Friday, June 27, 2014

Last Day in Puglia....

We're packing up today, between the trips down to the beach. Yesterday was a long day, over six hours of driving, some of it over heart-in-the-mouth twisting, narrow roads through forested hills at almost Italian speeds. It was also a magically rewarding day, a visit to a winery arranged by my sommelier-trained daughter-in-law, with views and wine cellars and a sumptuous lunch and warm, warm hospitality...Joey (daughter-in-law) is going to help me write a post about that later...


Tomorrow will be a long day as well, leaving here about 7a.m. And driving the rental car back whence it came, about 3 hours' drive away, we hope, as we'll take a less scenic but more efficient route than we did on the way in. The car gets dropped at the airport, and then we find our way to the train station, apparently about 15 to 30 minutes away, depending on taxi, shuttle, or bus availability. I'm wearying a bit of weighing the variables, holding tension in my jaw, my shoulders, my neck, my diaphragm at each decision and each possible missed connection. Paul, fortunately, doesn't seem to be stressed, and even after his yeoman service at the wheel yesterday, will probably stay relatively unruffled tomorrow, guiding us to a gorgeous big-bodied red on a twilight table somewhere in Rome tomorrow evening.


We'll have passengers tomorrow, as we did yesterday: son and daughter-in-law are hitching a ride to the airport. They fly out tomorrow morning. A daughter, son-in-law, and toddling granddaughter will take a bus, then a series of trains, and meet up with us tomorrow night in Rome for one last dinner together in Italy before they fly home Sunday morning, hoping to be reunited with their misplaced luggage at a connecting stop along the way. Another daughter, son-in-law, and Little Girl will extend their time in Italy by a week, heading to more ocean, this time with a pool as well.

As for Pater and myself, we have two days in Rome. We're approaching them with no set agenda, no list of must-sees. We plan to wander, to sit at tables people-watching over our espressos, perhaps discovering the Trevi Fountain or the Colosseum accidentally as we follow the crowds with a gelato in hand. There will be all the delights of a new city with its layers and layers, and we will surely recognize scenes or sites from books and film and television (I have to admit that the penultimate episode of Angel will be a reference point for me, much more so than any classic movie. Such is my non-sophistication).



All this was running through my head last night as we parked the car in a hard-won spot on a narrow side street and headed up to the terrace where one little family had stayed behind, missing the winery tour in deference to a toddler's need for regularity of routine and guaranteed access to Momma. We found them watching the most spectacular light show . . . Far over the water, lightning sheeted the still sunset-hued sky, occasionally throwing up a fork or two for variety. there were oooohs, there were ahhhhs, there were puny camera flashes ridiculously competing with Mother Nature. We gave the young couple the huge bouquet of roses sent by the generous folks at the winery and toasted their anniversary with a glorious wine, one of six bottles also part of the anniversary gift.* And cheese and biscotti. Marvellous. It was marvellous. As the whole week has been. My mother's little legacy pot was well used. She would be pleased....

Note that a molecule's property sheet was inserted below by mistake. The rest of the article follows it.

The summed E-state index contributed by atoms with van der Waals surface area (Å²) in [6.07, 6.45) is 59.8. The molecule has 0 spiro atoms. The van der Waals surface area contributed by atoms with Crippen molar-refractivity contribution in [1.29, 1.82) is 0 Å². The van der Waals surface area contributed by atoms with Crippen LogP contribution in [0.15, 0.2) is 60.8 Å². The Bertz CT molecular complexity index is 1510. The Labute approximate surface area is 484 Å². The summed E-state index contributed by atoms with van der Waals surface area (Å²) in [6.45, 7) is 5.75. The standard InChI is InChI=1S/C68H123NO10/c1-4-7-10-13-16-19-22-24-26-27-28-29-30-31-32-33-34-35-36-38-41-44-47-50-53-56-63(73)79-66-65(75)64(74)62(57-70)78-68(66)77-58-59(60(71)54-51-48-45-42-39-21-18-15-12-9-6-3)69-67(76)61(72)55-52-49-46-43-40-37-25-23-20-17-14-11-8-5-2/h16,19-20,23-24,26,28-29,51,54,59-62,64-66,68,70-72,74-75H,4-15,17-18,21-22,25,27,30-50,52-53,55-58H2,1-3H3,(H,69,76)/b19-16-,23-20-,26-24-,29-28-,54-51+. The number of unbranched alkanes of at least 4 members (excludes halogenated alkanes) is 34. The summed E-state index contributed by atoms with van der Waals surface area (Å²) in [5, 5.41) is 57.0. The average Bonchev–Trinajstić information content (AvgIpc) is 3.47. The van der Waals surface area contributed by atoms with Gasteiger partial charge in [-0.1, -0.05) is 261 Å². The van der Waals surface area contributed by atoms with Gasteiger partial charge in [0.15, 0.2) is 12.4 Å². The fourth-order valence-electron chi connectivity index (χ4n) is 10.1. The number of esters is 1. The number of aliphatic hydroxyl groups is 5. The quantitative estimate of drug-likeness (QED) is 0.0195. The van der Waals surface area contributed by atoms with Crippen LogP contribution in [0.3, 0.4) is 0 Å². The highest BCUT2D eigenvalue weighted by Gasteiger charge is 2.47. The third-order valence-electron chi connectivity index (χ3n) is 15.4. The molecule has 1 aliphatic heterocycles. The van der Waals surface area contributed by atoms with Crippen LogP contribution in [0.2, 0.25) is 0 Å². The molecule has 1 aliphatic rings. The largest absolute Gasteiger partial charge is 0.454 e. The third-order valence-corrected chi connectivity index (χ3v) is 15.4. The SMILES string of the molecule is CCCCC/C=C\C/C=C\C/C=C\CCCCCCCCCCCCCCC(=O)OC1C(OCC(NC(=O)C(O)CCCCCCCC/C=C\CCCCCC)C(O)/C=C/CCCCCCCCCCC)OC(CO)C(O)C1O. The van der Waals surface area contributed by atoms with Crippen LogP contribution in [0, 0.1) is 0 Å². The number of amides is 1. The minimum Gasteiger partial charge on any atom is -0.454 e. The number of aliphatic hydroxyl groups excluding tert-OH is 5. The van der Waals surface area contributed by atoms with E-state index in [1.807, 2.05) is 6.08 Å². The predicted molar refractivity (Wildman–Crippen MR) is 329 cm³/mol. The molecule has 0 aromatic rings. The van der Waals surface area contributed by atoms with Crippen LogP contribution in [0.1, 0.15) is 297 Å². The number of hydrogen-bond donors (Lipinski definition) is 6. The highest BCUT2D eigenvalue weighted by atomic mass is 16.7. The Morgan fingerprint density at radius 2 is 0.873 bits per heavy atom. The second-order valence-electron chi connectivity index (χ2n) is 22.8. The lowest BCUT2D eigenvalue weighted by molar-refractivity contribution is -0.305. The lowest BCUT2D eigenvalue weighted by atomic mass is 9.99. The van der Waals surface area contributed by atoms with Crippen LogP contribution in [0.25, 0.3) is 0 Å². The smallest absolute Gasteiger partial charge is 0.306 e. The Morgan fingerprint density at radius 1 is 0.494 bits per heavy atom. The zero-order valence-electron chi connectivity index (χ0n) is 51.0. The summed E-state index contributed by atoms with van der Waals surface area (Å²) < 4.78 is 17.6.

* A big shout-out to Giuseppe and Natalie at Tormaresca Wines. Thank you so much for your kind generosity. A follow-up post describing the meal and the wine, with photos of the beautiful estate, will be coming soon.




  1. Simply stunning and such warm, enduring family memories. Despite the travel machinations you have had a remarkable time! Enjoy your time in Rome, relaxed.

  2. It is a once in a lifetime experience and such a lovely one to share! Even the little girls will remember it forever. I hope that you and Pater have a relaxing, happy time in Rome.

  3. So beautiful, and evocative. I remember my family vacations, with my siblings, when I was little. And times in years past when we gathered at my mother's place in Santa Barbara, with Swedish step-siblings, the joy of us all together.

    But back to you:). That photo of the Little Girl warrants framing, I think:).

  4. Mater, The Eternal City is magic (also crowded and a bit chaotic! but in a good way). I highly recommend Gelateria del Teatro ai Coronari - truly the best gelato I have ever had. Grom is also very good ..... enjoy.
    Kris in Courtenay

  5. The joy in this post, although tinged with a little anxiety, is palpable. Warmth and beauty. Enjoy the last two days in Rome, wandering. Our daughter and SIL said that of all the European cities they've visited, Rome is their favorite.

  6. I've followed your travel journal closely, even though between marking papers, final exams and hundreds of meetings there was no time to comment on each one of your wonderful and evocative posts. I'm glad you enjoyed Puglia, and I hope you feel like going back some day, perhaps with a little bit more time to see lovely places like Lecce, Otranto or Gallipoli...
    I'm sure you are having a wonderful time in Rome. It is the perfect city for strolling. I was there last september with three colleagues and 28 students. Whenever there was a free moment in our tight sightseeing schedule, we would send the young people off by themselves to make their own discoveries, and so would we grownups. In general, excursions are hard work for a teacher, but this one was pleasure from beginning to end.
    So I wish you two more wonderful days and a safe trip home.


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